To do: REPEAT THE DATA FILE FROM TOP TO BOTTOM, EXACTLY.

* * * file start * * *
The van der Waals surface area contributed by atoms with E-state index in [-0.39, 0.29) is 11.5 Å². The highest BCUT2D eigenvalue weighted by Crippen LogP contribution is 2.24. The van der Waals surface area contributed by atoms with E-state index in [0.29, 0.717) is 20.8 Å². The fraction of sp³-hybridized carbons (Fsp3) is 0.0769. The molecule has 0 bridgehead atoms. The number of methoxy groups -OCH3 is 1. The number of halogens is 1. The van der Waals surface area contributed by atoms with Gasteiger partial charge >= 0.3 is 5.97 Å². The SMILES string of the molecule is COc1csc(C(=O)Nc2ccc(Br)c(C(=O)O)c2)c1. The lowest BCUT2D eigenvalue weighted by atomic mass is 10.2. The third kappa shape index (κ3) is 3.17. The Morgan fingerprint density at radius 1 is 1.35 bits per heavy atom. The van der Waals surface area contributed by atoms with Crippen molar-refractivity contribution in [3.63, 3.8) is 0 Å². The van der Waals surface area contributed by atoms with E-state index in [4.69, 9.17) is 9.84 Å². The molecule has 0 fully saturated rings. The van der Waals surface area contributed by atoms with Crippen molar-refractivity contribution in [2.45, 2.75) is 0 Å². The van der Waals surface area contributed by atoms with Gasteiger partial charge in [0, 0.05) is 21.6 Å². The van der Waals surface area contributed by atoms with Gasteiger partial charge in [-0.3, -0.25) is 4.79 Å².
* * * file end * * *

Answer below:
The van der Waals surface area contributed by atoms with E-state index in [-0.39, 0.29) is 11.5 Å². The highest BCUT2D eigenvalue weighted by Crippen LogP contribution is 2.24. The van der Waals surface area contributed by atoms with E-state index in [0.29, 0.717) is 20.8 Å². The fraction of sp³-hybridized carbons (Fsp3) is 0.0769. The molecule has 0 bridgehead atoms. The number of methoxy groups -OCH3 is 1. The number of halogens is 1. The van der Waals surface area contributed by atoms with Gasteiger partial charge >= 0.3 is 5.97 Å². The SMILES string of the molecule is COc1csc(C(=O)Nc2ccc(Br)c(C(=O)O)c2)c1. The lowest BCUT2D eigenvalue weighted by atomic mass is 10.2. The third kappa shape index (κ3) is 3.17. The Morgan fingerprint density at radius 1 is 1.35 bits per heavy atom. The van der Waals surface area contributed by atoms with Crippen molar-refractivity contribution in [3.63, 3.8) is 0 Å². The van der Waals surface area contributed by atoms with E-state index in [4.69, 9.17) is 9.84 Å². The molecule has 0 fully saturated rings. The van der Waals surface area contributed by atoms with Crippen molar-refractivity contribution in [2.45, 2.75) is 0 Å². The van der Waals surface area contributed by atoms with Gasteiger partial charge in [0, 0.05) is 21.6 Å². The van der Waals surface area contributed by atoms with Gasteiger partial charge in [-0.3, -0.25) is 4.79 Å².